AES, The "two document" approach has both feet planted in the past. The first "document" is really a "programmable super graphical calculator" planted in the recent past. The second document is a static "text, equations, diagram" document planted in 3000 year old technology. It is as if, after the introduction of paper or papyrus media, the mode of communication was to write drafts on paper but only publish by chiseling in stone - ignoring the fact that it is much easier to copy and distribute paper documents. Similarly the second of the current "two documents" nearly completely throws away all of the benefits of an active and dynamic mathematical medium. Such as: 1) Generated knowledge in the form of active tools for using the ideas in the document. 2) If everything is calculated, then the document has a high level of self-proofing and high integrity. (Perhaps not perfect, but far better that documents produced by word processing.) It will be more convincing to the reader. 3) A reader can quickly verify the calculated results, try variations, or use the material to extend the results. 4) An active and dynamic medium opens up many new ways to present and envision concepts and information that are just plain missing in static media. AES, I sometimes wonder if you have ever tried to write such a document or ever read one. You seem to be unaware of the advantages. The solution is simple. Every technically literate person should have Mathematica. A price of $295 (for the Home edition) is not unreasonable for people who might at first be casual users or readers. It would probably be a good business model if the base was much enlarged. Someone has to pay the developers and maintainers. But how to get to that point? One path is to produce a free easily obtainable Mathematica Reader on the model of the Adobe Acrobat Reader. The reader could read the document, operate the controls (with maybe some minor restrictions) but not much else. The idea is that once users could publish in Mathematica they would write more literate documents. More people would see them and decide they really wanted to do the same (or use the generated knowledge) and so would buy regular Mathematica themselves. I despair that WRI will ever make this approach work. (A free Mathematica PlayerPro would be close but they don't want to do that.) WRI puts too many restrictions and caveats in their approaches such that it will never convince people that it will be a general method of publication. For example, it looks as if all dynamics must be via the Manipulate statement and one cannot write custom dynamics. I was once hopeful, but now have doubts that this approach will ever work. One can, of course, publish technical documents within the Mathematica community. What is needed here is more good examples of literate documents. Maybe once these are seen, they will seep by osmosis to the wider community and win their way. It is not at all a trivial exercise to use this new medium to best advantage. There are many ways to go wrong, or to generate "computer junk" or to include things because we just found out in Mathematica how to do something and then include it without regard to its appropriateness or without regard to other techniques. It is difficult at first to even have a grasp of the techniques that are conducive to clear communication. We need the same kind of thought given to active and dynamic documents as Edward Tufte has given to data graphics. For example, WRI has pushed the Demonstrations Project, even as a means of publication, and it is quite popular. Nevertheless I can't believe that this can ever be an acceptable general method of publishing ideas. It is far too restrictive, being built around a single Manipulate statement and not even allowing custom dynamics. A single object with a lot of knobs on it may be very impressive but it is not the same thing as clear communication. Communicating ideas and concepts will usually require development, multiple modes of presentation, extended textual discussion. In other words, something that looks more like a classic technical paper but with active interaction, dynamics and usable generated knowledge. David Park djmpark at comcast.net http://home.comcast.net/~djmpark/ From: AES [mailto:siegman at stanford.edu] In article <iuukk8$epi$1 at smc.vnet.net>, "McHale, Paul" <Paul.McHale at excelitas.com> wrote: > Looking at Mathematica's admitted origins as an authoring tool for Stephen > Wolfram to publish his books, it's stronger points become evident. It works > very well in the individual experiment, document and "publish" mode. Publish > here meaning the document is indistinguishable from a PDF with static data, > no interaction. A book. I will likely stay in the standard flow of > experiment, document and publish. As we can see from the exchanges of > emails, this path is sufficiently difficult to do well. Stephen just makes > it look easy :) With regard to this specific situation of going from notebook to "static book", let me quote from the 3rd edition of Heikki Ruskeepaa's masterful Mathematica Navigator. Navigator is of course "a book" -- a superb book -- written in Mathematica. But in Section 3.4 of this book, entitled "Writing Mathematica Documents" and following a subsection on "Mathematica as a Writing Tool", Ruskeepaa has a subsection which reads as follows: ========================================== Main and Working Documents When writing a mathematical document with Mathematica, it may be useful to work simultaneously with two documents: a {\it main document} and a {\it working document. The main document will grow into the final publication, whereas all computations are done in the working document. Mathematical results, tables, and graphics are copied from the working document into the main document. This division into two documents may be needed because the main document may not contain the Mathematica commands but only the results. The working document contains all used Mathematica commands so that all computations can easily be done again. The working document should include the same sections as are in the main document so that you can easily find the computations of a certain section. Add into the working document comments about the computations, such as any difficulties that may arise; they may be valuable if you need to do similar computations at a later time. When you have completed the writing project, you will then have the main document ready to be printed and the working document that will enable you to redo and modify computations as needed. ========================================== Repeat: _two_ documents. And although I can't track down the exact quote, I believe that in an earlier edition Ruskeepaa states even more explicitly that this approach is how he wrote his book. In a recent post I've suggested a variation on this two-document approach: a Mathematic notebook which contains all the "text" content (not necessarily cleanly formatted for publication) and does all the computations, and then a post-processor (written in whatever language you like) which intelligently converts that notebook into a TeX or LaTeX document, which (after minor touchup) produces the book. I believe there are two great advantages to this approach: 1) It uses the best tool for each separate task -- and thereby does each of them better, more powerfully, AND more easily. 2) Instead of every individual who uses Mathematica having to struggle to learn how to do both the technical computations _and_ the publications formatting simultaneously in one tool (and instead of, as a result, enormously complicating and messing up the syntax and interface to Mathematica, to its substantial detriment), put the hard work of writing the post-processor on a few skilled individuals, who know how to do that sort of thing. (In fact, multiple post-processors are likely to emerge and compete in this situation -- the best results of meaningful competition.) In any event, let's note: Even a Mathematica wizard like Heikki Ruskeepaa ended up using a _two_ document approach -- he did NOT docomputation and publication, all in one single notebook.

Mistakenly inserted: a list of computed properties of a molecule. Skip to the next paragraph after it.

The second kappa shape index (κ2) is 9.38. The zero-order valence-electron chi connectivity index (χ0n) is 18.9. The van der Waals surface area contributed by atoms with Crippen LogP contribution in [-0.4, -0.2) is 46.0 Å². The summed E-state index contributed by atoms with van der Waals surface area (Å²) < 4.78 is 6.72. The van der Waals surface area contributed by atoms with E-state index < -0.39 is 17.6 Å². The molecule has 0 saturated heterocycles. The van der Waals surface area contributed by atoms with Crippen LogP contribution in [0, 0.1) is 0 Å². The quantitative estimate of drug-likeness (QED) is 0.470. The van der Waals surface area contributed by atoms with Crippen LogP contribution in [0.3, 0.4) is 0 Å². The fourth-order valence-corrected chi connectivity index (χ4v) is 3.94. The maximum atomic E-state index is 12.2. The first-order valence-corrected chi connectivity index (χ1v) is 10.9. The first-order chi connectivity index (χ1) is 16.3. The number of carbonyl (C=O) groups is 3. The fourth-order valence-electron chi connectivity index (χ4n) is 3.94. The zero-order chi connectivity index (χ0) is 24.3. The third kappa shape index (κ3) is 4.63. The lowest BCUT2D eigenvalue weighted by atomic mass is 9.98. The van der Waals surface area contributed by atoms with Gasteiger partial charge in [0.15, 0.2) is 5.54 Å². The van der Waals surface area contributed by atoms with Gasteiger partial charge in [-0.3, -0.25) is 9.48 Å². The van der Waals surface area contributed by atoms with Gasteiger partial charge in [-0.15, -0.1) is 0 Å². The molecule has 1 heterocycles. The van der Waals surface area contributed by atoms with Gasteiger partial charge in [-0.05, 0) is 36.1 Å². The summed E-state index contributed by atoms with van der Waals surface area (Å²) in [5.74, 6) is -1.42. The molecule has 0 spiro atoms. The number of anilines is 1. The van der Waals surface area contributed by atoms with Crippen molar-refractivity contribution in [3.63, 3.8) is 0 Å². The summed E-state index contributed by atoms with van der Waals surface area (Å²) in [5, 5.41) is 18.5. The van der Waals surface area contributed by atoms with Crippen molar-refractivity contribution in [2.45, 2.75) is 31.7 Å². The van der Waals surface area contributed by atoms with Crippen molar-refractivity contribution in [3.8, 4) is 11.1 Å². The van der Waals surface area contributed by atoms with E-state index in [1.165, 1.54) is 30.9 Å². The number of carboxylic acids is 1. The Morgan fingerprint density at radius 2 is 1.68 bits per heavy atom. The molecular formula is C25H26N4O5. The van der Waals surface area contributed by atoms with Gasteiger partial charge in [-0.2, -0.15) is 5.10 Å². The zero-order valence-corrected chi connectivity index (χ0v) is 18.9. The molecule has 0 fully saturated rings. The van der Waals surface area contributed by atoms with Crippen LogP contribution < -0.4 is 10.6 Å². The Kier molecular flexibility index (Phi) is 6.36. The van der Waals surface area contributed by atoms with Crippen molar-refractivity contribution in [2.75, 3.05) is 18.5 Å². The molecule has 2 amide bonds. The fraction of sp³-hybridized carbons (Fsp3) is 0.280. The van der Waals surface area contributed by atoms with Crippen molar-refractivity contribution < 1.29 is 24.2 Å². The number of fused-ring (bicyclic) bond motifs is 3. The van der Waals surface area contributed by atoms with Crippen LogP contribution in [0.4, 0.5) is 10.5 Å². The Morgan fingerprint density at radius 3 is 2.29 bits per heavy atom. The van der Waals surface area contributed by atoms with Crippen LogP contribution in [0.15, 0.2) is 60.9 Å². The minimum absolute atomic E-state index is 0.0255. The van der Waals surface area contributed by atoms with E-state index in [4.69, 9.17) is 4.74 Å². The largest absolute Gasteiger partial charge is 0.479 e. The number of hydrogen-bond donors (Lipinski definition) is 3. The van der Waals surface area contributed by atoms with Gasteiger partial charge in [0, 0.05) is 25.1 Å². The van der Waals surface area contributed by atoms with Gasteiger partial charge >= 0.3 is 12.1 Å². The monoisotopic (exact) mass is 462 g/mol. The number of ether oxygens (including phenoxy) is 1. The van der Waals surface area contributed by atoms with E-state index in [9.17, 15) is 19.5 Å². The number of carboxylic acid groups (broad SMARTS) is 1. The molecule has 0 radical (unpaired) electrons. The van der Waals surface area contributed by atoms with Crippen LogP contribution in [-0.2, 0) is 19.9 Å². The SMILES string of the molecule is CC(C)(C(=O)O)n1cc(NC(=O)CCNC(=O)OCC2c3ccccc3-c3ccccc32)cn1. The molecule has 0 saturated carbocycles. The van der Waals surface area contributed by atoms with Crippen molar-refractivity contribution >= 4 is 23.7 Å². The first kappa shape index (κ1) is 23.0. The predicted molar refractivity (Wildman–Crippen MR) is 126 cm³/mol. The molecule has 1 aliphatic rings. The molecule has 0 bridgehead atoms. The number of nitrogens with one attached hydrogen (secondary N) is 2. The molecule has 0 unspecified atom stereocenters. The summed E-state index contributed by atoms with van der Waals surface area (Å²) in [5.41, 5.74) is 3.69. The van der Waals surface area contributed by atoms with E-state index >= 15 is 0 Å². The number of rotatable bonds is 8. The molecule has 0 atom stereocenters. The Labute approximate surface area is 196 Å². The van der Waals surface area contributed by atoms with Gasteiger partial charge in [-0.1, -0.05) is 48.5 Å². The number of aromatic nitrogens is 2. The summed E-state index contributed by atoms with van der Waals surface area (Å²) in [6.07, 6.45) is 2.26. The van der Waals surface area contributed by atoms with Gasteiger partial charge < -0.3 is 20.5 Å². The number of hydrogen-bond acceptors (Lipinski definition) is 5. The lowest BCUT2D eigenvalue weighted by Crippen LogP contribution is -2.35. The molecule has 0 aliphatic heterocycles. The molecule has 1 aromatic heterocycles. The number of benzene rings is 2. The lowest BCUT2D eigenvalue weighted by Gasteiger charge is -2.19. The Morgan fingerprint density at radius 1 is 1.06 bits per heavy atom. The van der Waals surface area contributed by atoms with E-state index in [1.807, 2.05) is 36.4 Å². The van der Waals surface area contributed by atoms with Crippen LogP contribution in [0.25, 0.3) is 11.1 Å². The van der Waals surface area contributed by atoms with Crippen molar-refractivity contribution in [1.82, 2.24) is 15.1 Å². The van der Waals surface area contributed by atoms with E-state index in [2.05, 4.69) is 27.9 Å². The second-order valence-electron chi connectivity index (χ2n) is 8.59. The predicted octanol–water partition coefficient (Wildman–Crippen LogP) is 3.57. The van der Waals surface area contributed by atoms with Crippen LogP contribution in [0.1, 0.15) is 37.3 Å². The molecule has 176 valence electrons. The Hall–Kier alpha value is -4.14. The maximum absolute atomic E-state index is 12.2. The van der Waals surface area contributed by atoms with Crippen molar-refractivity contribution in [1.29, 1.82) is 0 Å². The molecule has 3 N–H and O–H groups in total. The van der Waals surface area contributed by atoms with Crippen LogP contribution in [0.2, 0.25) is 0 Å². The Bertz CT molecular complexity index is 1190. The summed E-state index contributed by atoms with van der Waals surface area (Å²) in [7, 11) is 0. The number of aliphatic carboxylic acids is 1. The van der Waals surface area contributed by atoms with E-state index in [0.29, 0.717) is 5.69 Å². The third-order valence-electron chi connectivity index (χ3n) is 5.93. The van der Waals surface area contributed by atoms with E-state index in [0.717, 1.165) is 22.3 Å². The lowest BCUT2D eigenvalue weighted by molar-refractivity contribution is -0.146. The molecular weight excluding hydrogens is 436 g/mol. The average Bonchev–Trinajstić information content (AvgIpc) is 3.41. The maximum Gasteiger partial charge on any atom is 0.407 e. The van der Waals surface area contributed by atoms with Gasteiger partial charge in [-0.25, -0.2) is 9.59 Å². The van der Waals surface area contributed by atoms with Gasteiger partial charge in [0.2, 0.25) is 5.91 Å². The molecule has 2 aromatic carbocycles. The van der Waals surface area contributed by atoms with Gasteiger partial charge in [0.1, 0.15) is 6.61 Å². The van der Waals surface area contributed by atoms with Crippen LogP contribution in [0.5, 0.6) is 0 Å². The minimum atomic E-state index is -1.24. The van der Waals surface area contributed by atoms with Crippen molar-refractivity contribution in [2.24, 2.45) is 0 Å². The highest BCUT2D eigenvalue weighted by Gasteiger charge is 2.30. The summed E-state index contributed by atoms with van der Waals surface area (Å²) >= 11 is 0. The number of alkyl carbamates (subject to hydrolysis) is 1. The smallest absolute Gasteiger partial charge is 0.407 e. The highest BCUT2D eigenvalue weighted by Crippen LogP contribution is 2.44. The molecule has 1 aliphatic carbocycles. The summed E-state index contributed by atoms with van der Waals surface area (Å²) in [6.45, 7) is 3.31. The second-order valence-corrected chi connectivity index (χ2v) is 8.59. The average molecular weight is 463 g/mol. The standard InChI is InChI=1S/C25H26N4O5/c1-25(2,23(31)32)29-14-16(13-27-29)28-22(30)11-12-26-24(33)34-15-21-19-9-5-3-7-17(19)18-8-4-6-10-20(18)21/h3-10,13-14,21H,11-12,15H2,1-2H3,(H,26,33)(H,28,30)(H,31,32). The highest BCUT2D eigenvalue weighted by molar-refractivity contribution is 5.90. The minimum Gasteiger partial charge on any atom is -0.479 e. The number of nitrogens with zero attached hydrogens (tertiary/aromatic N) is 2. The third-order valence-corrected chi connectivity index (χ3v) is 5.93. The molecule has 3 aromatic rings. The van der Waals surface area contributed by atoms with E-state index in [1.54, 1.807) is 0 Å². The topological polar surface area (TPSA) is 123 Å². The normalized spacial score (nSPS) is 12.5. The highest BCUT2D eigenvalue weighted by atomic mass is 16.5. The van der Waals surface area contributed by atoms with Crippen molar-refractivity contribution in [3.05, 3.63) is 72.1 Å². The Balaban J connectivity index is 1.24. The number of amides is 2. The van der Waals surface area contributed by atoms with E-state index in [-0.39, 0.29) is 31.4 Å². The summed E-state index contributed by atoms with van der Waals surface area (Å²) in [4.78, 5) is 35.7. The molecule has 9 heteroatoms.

**References**:**Re: How to write a "proper" math document***From:*dr DanW <dmaxwarren@gmail.com>